Before ruling on the question of whether dismissal was mandated by Valot, Judge Bauman on June 22, 1973, held a hearing to determine whether there were any periods of delay caused by 'exceptional circumstances' which, under Rule 5(h) of the Plan, would be exclused in his computation of the six-month period from the date of defendant's arrest, or whether the government's alleged failure to comply with the sixmonth rule was due to 'excusable neglect.' The evidence revealed that during much of the time between appellant's arrest and indictment the United States Attorney's Office was in a state of transition between the administrations of Whitney North Seymour, Jr. and Paul J. Curran. Its criminal division and its narcotics unit were seriously understaffed.4 Assistant United States Attorney John Sabetta was not assigned to the case until February 7, 1973, after one other assistant in charge of it had been transferred out of the unit and another assistant subsequently assigned to the case had resigned from the office. When Sabetta was assigned to the case, other matters, including a complicated and lengthy conspiracy trial, demanded his complete attention until early April when, because of physical exhaustion, he took a week's vacation. Upon his return he prepared the case against appellant and presented it to the grand jury sitting in the Southern District on May 8, 1973. Sabetta conceded that he would have presented the case to the grand jury in time to allow appellant to plead to the indictment (pursuant to the Southern District's scheduling rules) within six months from the date of appellant's arrest had he been aware of this court's decision in the Valot case. However, he was not aware of this decision at the time. This oversight was compounded by a temporary breakdown in the practice normally followed by the United States Attorney's case control unit of sending out time advance warnings of the six-month expiration date in each case. The breakdown occurred because of confusion and 'certain personnel changes' taking place within the unit.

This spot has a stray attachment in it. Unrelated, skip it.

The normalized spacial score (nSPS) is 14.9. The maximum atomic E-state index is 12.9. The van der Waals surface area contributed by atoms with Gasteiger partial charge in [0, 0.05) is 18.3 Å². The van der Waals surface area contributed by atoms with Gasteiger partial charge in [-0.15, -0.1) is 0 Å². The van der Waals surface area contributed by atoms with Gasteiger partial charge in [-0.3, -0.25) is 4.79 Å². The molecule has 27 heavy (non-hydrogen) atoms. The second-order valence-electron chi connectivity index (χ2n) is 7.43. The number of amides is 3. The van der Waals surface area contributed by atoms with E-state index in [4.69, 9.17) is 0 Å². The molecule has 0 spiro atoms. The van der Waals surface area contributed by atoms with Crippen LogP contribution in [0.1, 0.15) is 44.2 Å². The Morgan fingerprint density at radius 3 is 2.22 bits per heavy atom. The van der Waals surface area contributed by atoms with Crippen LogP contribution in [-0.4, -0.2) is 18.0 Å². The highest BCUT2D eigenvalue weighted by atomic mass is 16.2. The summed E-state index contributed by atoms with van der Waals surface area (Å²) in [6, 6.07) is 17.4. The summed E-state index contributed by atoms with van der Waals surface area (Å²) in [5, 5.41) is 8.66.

At the close of the hearing Judge Bauman ruled that, in light of our decision in Valot, proper compliance with Rule 4 of the Plan required the filing of an indictment in time to allow the defendant to plead to it and the government then to file its notice of readiness within six months from the date of the defendant's arrest. Judge Bauman declined to characterize the prosecutor's delay in this case as 'neglect.' However, he found that the circumstances existing within the United States Attorney's office prior to the filing of the indictment were 'exceptional' within the meaning of Rule 5(h) of the Plan and thus periods of resulting delay should be excluded in computing the six-month period. Based on this finding Judge Bauman denied appellant's motion to dismiss.